The Timbuk-Two return to Hornchurch

THEY dodged mines, fended off Kalashnikov-wielding military men and avoided sand-traps laid by hard-up herdsmen.

But against all odds a daring duo last night (Monday January 17) returned from a once-in-a-lifetime charity road trip from Hornchurch to Africa.

David Noakes, 21, and Oliver Godfrey, 22, undertook the danger-laden 4,800-mile drive in a battered �200 Peugeot 205 - which at 17 is nearly as old as the boys themselves.

Known as the Timbuktu Challenge, the trip destroys one in three vehicles that undertake it, as adventurers meander across Africa, from Morocco in the north to Timbuktu in Mali in the west.

But amazingly, David and Oliver beat all other contestants in their group – including those in a Mercedes and Cherokee Jeep - to complete the trip,

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“By the end we had leaking break fluid, a broken exhaust and no front bumper.” said David, a ramp agent at Stansted Airport. “We were the wildcards; we were in the cheapest, oldest car and the youngest people there – but we were the only ones to make it into Timbuktu and back to the base elsewhere in Mali.”

The journey took the pair from David’s home in Garland Way, across Europe, into Morocco, north Africa, along the Western Sahara, Mauritania, and finally into Timbuktu – a remote city in Mali with almost mythical status.

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“There were definitely some hairy parts: some of the roads were so potholed they looked like they had been hit by meteors and we were stopped by dodgy-looking army people wanting money along the route a few times.”

Surviving on camel, goat, “dodgy chicken” and Pot Noodles, the pair drove for up to ten hours a day to meet daily deadlines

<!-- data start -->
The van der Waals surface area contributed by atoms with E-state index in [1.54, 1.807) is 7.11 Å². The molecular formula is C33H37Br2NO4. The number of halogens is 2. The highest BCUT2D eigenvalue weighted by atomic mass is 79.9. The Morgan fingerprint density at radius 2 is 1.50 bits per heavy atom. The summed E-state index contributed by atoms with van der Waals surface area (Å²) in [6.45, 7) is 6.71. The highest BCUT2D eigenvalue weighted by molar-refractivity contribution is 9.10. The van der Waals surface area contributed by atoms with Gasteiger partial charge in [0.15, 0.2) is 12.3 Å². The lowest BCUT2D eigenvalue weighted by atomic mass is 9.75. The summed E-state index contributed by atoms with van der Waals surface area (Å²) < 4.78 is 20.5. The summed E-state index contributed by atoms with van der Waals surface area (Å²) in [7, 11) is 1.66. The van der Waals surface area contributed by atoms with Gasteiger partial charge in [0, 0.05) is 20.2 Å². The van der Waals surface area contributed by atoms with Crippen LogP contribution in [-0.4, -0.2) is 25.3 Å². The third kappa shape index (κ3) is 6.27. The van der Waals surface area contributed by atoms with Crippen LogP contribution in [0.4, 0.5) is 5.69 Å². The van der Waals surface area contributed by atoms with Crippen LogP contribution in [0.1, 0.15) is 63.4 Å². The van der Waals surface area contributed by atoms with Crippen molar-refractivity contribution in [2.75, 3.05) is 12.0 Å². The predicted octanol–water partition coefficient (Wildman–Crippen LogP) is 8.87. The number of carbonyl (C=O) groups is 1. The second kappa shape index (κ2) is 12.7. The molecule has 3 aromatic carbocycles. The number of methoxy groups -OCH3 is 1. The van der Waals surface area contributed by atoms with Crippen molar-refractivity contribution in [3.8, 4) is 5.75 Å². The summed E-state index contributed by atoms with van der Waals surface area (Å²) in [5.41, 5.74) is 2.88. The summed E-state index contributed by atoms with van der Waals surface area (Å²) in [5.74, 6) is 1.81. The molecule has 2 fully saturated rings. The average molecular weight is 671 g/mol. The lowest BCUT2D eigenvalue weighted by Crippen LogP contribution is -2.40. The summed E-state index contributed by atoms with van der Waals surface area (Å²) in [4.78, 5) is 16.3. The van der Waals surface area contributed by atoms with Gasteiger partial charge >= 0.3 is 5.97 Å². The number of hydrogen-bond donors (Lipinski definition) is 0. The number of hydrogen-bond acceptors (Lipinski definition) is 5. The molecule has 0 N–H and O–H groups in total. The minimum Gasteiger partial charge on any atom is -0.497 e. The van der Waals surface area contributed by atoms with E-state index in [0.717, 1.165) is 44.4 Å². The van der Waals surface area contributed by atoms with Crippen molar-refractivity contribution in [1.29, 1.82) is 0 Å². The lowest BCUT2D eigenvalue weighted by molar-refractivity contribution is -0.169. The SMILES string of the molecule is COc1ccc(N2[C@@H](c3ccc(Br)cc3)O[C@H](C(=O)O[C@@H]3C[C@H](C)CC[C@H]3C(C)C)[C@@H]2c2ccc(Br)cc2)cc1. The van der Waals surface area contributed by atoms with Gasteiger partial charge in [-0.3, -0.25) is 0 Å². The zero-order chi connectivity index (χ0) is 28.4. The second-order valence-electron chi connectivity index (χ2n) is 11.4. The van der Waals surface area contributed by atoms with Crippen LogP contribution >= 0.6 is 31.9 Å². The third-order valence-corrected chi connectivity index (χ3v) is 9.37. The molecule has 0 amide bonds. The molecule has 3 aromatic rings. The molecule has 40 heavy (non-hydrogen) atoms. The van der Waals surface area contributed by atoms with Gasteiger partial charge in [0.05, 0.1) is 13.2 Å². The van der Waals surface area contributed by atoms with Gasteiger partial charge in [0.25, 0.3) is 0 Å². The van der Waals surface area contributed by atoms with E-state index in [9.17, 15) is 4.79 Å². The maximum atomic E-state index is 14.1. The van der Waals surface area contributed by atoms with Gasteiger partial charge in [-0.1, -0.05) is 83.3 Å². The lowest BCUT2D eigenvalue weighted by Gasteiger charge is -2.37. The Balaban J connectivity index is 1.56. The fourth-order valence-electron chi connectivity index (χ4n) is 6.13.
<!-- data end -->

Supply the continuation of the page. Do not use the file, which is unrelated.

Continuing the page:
They also spent an hour driving through a minefield littered with destroyed vehicles in Mauritania – a country so dangerous the British Foreign Office warns against visiting it.

There, they also avoided vehicle traps laid in the sand by locals who then offered help in return for money.

“Mauritania was by far the most beautiful country, but I was definitely nervous before we crossed the border. We were meant to get an armed guard, but that didn’t happen.”

The pair - dubbed the Timbuk-Two by family – set out on Boxing Day, reaching Timbuktu on Saturday (January 15).

“When we reached Timbuktu we were so happy but also so exhausted,” said David. “We had missed out on so much sleep over the weeks that we just wanted to finish it.

“Now I want to tell everyone who said I couldn’t do it: ‘I told you so’.”

David’s mum, Barbara Noakes, said: “I have been really worried but am also very proud of his achievement.”

David and Oliver, from Essex, are urging people to donate to the completed challenge, with all money going to armed forces charity, Help for Heroes.

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